South Park" creators Trey Parker and Matt Stone aren't known for their piety or for pulling punches. With more than 200 episodes of their irreverent animated series under their belts, Mr. Parker and Mr. Stone have insulted, denigrated and mocked just about every sacred cow on the planet.
Along the way, the satirists have picked up their share of critics. They aren't strangers to boycott threats or stinging reviews in the mainstream media.
Recently, the threats against Mr. Parker and Mr. Stone for their humor has taken a disturbing turn. The duo was recently warned by a fundamentalist Islamic website that depicting the Prophet Muhammad in a bear suit could end in death for the satirists.
As a result of a warning that Mr. Parker and Mr. Stone would end up dead, like the Dutch filmmaker who directed a documentary that allegedly insulted Islam, Comedy Central censored the episode and deleted the first part of a two-part arc from its website.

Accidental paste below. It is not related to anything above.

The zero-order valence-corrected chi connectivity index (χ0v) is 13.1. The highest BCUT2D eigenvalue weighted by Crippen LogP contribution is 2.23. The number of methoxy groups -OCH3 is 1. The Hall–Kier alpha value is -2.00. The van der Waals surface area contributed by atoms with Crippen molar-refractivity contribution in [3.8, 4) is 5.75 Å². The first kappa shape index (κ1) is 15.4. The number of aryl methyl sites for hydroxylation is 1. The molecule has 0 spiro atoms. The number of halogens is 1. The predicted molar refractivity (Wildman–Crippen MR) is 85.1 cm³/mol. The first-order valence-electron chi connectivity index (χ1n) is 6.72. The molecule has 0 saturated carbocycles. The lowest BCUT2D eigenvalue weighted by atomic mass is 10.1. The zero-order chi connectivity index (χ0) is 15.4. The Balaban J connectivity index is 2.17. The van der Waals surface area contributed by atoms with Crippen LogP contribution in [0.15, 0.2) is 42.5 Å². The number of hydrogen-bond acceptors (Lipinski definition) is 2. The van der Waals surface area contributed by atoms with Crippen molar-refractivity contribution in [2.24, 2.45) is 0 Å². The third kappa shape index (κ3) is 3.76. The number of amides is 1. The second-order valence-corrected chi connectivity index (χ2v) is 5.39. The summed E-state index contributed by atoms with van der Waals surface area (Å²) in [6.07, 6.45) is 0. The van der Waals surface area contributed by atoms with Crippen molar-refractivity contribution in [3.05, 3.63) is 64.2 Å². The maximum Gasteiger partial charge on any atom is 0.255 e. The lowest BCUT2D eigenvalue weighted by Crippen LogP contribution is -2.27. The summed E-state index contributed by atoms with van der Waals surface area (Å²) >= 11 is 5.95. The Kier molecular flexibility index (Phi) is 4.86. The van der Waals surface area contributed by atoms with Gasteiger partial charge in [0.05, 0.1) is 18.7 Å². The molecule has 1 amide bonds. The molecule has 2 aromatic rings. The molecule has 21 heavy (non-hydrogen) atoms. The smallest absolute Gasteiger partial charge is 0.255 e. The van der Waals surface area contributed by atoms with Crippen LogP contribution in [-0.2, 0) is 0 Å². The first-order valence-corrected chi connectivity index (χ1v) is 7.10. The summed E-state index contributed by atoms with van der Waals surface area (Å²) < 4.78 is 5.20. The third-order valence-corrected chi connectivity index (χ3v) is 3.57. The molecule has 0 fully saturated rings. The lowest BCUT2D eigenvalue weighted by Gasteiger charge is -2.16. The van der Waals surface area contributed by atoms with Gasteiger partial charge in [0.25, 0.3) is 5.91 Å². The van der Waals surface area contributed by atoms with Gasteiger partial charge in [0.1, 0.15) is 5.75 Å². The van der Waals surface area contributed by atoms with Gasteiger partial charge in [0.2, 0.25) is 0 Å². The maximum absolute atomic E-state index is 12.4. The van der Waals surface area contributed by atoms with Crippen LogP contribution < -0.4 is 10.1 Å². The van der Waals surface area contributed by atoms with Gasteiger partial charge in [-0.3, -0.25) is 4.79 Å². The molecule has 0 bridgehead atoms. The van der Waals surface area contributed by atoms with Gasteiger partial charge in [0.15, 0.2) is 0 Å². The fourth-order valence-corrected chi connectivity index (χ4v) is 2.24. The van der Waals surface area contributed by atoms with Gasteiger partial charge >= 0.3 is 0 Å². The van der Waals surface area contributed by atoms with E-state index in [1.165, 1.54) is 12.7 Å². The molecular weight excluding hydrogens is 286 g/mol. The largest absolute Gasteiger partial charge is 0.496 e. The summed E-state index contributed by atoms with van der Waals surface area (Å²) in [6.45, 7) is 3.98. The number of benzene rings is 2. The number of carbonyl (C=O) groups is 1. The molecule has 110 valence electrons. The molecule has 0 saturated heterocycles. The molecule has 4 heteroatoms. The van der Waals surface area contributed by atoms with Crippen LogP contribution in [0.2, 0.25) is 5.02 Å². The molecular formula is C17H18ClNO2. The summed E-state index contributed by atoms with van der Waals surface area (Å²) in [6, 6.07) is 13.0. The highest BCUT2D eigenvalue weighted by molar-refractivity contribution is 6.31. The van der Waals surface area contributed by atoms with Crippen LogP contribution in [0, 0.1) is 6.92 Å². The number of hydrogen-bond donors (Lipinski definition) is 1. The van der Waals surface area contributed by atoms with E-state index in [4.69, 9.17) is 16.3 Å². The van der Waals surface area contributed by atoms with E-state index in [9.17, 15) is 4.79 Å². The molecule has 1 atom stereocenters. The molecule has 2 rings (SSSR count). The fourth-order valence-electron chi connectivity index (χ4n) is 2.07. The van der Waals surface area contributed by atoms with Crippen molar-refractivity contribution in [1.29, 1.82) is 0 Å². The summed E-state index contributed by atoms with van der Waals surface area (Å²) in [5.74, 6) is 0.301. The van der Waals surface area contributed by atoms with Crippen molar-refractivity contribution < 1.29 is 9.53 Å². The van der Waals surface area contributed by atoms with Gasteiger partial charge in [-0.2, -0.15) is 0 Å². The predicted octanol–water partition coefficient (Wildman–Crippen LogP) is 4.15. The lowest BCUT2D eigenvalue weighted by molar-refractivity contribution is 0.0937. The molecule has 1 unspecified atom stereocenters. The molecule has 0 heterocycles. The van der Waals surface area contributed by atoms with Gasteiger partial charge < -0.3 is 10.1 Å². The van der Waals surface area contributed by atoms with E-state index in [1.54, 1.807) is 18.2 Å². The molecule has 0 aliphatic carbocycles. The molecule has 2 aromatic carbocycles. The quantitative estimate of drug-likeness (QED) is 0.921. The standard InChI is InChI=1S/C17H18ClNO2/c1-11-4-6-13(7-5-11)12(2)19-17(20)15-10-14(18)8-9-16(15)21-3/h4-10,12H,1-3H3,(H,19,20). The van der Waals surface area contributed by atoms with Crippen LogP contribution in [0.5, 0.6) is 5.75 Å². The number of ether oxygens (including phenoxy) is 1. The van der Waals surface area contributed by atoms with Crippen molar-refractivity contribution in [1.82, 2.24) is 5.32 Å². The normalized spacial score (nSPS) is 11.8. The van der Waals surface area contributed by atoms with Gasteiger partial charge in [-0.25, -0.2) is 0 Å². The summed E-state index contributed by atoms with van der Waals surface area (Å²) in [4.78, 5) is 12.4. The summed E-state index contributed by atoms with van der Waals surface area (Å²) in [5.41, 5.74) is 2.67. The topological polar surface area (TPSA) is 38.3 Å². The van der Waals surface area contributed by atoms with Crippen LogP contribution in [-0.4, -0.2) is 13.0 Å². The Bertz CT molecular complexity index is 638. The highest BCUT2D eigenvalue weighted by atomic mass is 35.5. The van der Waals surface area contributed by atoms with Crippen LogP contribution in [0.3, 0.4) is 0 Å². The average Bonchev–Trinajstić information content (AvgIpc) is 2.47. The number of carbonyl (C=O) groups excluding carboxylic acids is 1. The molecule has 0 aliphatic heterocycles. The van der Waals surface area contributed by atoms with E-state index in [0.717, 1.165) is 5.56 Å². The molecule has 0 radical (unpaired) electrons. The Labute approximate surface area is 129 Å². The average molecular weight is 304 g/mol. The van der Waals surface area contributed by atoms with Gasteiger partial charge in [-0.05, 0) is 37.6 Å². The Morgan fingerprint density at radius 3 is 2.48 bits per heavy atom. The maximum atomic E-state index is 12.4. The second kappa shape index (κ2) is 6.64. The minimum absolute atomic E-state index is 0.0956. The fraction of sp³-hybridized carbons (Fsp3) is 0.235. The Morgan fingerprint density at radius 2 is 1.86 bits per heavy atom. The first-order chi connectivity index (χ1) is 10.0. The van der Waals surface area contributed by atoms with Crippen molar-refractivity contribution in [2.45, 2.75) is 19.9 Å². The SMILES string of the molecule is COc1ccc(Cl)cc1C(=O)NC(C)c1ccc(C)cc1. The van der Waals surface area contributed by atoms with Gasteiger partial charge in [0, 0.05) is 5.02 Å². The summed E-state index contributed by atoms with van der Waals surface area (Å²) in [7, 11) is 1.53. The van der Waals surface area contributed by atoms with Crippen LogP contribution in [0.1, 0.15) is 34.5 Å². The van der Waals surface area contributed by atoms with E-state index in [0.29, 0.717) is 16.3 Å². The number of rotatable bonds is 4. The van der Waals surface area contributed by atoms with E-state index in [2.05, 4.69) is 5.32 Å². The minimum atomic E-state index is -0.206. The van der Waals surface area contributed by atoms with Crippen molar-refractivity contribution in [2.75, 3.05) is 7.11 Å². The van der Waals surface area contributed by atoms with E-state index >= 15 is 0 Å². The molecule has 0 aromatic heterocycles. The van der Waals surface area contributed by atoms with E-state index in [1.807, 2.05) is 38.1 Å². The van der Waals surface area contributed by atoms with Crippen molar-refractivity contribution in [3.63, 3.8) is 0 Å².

Citing security, Comedy Central insisted it had no choice but to knuckle under to the demands of the RevolutionMuslim website, but that wasn't be true. There's always a choice when it comes to capitulating to the demands of religious fanatics and bullies.
When "South Park" skewered Scientology, the late Isaac Hayes, who provided the voice of the character Chef, quit the show in protest. Even though Mr. Hayes was a Scientologist, Mr. Trey and Mr. Stone refused to back down from their vicious parody because of their reverence for free speech.
As long as "South Park" treated all religious figures equally badly, it was immune to charges of being sectarian. With parodies of Jesus, Buddha and Muhammad, it proved it was an equal-opportunity offender - which is protected speech in the American political system.
One famous "South Park" episode had as its mantra "Blame Canada!" In this case, Comedy Central deserves the blame for caving to threats by fanatics. But the ultimate blame belongs to the thug who made the threat in the first place.